Satire in The Adventures of Huckleberry Finn

Satire in The Adventures of Huckleberry Finn
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Mark Twain is a renowned American novelist, who is known for incorporating humor, realism and good dose of satirical elements in his works, and his novel, The Adventures of Huckleberry Finn, is no exception to that trend. The novel is about the adventurous journey taken by Huck and Jim along the Mississippi River in an episodic form, with many new characters entering and going out of the story. However, the novel cannot be just tagged as an adventure story, as it takes a stereoscopic look at some of the skewed perspectives of the American society and its various long standing institutions. Thus, Mark Twain takes a satirical stance and “scornfully unveils the true nature of Southern decadence, slavery, racism, and humanity through his picaresque American satire.” (Burnett). So, this paper will analyze how Twain in the work, The Adventures of Huckleberry Finn satirizes the Southern antebellum society, by explaining the various satirical elements that are incorporated throughout the novel.

A convincing example of satire can be seen in the first chapter itself, when Huck satirically pokes fun at Miss Watson for practicing slavery, even while trying to be a god fearing good person. Huck say “[b]y and by they fetched the niggers in and had prayers, and then everybody was off to bed” (Twain 9). This clearly implies that although Miss Watson prays daily to become a good Christian and importantly become a better person, she still holds slaves in tough conditions and treats them inferiorly. The other example is when Pap, the drunkard father of Huck, express outrage at the prospect of African Americans getting the opportunity to vote in the elections. He even refuses to cast his vote because of that. “…but when they told me there was a state in this country where theyd let that nigger vote, I drawed out. I says Ill never vote agin” (Twain 55). The satirical element is that African Americans are no way less than the White American, and actually many African Africans are more educated than Pap. Thus, Pap’s feeling of ‘outrage’ is viewed satirically. Through these two examples, Twain exhibits his anti-racism stance and it is clear to him that racism and the resultant slavery exhibits the superior and dominating attitude of the White Americans in then Southern American society. They viewed slavery as a ‘normal’ labor and restricted the growth of African Americans, thus pushing Twain to make satirical comments about them.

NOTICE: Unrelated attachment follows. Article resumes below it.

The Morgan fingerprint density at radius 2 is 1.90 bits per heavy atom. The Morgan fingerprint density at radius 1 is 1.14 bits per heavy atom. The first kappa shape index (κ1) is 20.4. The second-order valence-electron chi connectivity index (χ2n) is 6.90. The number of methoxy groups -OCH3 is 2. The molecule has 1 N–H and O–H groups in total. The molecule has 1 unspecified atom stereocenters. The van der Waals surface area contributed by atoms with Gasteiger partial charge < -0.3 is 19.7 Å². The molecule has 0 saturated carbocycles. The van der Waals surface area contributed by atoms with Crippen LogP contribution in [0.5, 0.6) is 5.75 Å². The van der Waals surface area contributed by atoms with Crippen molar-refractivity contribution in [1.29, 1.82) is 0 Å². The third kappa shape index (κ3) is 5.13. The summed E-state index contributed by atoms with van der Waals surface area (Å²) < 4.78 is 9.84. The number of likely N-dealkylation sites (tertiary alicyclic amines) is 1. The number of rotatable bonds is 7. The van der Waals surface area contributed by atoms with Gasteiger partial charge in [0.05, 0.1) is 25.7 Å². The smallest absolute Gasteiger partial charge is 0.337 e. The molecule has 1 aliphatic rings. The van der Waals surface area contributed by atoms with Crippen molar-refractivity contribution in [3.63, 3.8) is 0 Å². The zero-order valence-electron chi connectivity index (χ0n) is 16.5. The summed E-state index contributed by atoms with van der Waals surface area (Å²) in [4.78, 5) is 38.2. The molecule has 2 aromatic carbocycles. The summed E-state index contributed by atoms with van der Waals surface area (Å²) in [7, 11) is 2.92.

Twain also satirizes how certain families in Southern American society even after going to places of worship and praying there together in peace, can still take arms against each other. Twain bring out this satirical element by focusing on the longstanding family feud between the Grangerfords and the Shephertons. The families of Grangerfords and Shephertons have been fighting each other from the earlier times, and could not stand the presence of each other. However, on Sundays, members from both families will attend church service together, in well dressed attires and in a very civilized manner. After they vacate the church premises, they will be back to their normal selves exhibiting angst and violence against each others’ family members, thus nullifying the “brotherly love, and such-like tiresomeness”, which is preached in the church. (Twain 215). “Grangerfords and the Shephertons bring guns to the service and listen to the sermon, which is on brotherly love, and then go back, discussing the sermon, but obviously not letting it penetrate their hearts at all!” (“Twains satire of American society”). Through this, Twain makes a satirical look at how people even while following religions’ peaceful teachings exhibit violence against fellow humans beings, and importantly how places of worship and the religions has a whole, may not be able to have positive impacts on individuals’ moral conduct.

Another example of satire, which also had an ironical interpretation is the Huck’s statement of equating the society to a bad place, while his raft as the peaceful place. When family feud between the Shepherdsons and the Grangerfords erupts into violence with Huck being the witness, he becomes so threatened by it that he does not want to discuss about it. He even feels regretful for leaving the raft and coming to that place on the shore. “We said there warn’t no home like a raft, after all. Other places do seem so cramped up” (Twain 229). Although, they had struggling times in the raft, even drowning once, Huck still feels raft is a safer and better place. Thus, “Twain reminds us of the lurid and confined nature of society in contrast to the security of the raft through Huck’s ironic observation” (Burnett). Another example of satire comes in the form of tearful confessional poems written by Emmaline Grangerford. By portraying her as someone who writes those kinds of poems, Twain wants to satirically use her as a caricature of individuals who mainly want to hold on to the earliest Romantic tradition of literatures, instead of moving with times. From the above analysis of various satirical elements found in The Adventures of Huckleberry Finn, it is clear that Mark Twain wanted to make satirical comments on various skewed and negative issues, traditions and institutions that was prevailing in the Southern American society in those times

Works Cited
Burnett, Brandon. “Huckleberry Finn as a Picaresque American Satire.” Association of Young Journalists And Writers Universal Journal, 17 April 2006. Web. 15 Nov 2011.
Twain, Mark. The Adventures of Huckleberry Finn. Echo Library, 2007
“Twains satire of American society.” E Notes, 10 Nov 2010. Web. 15 Nov 2011.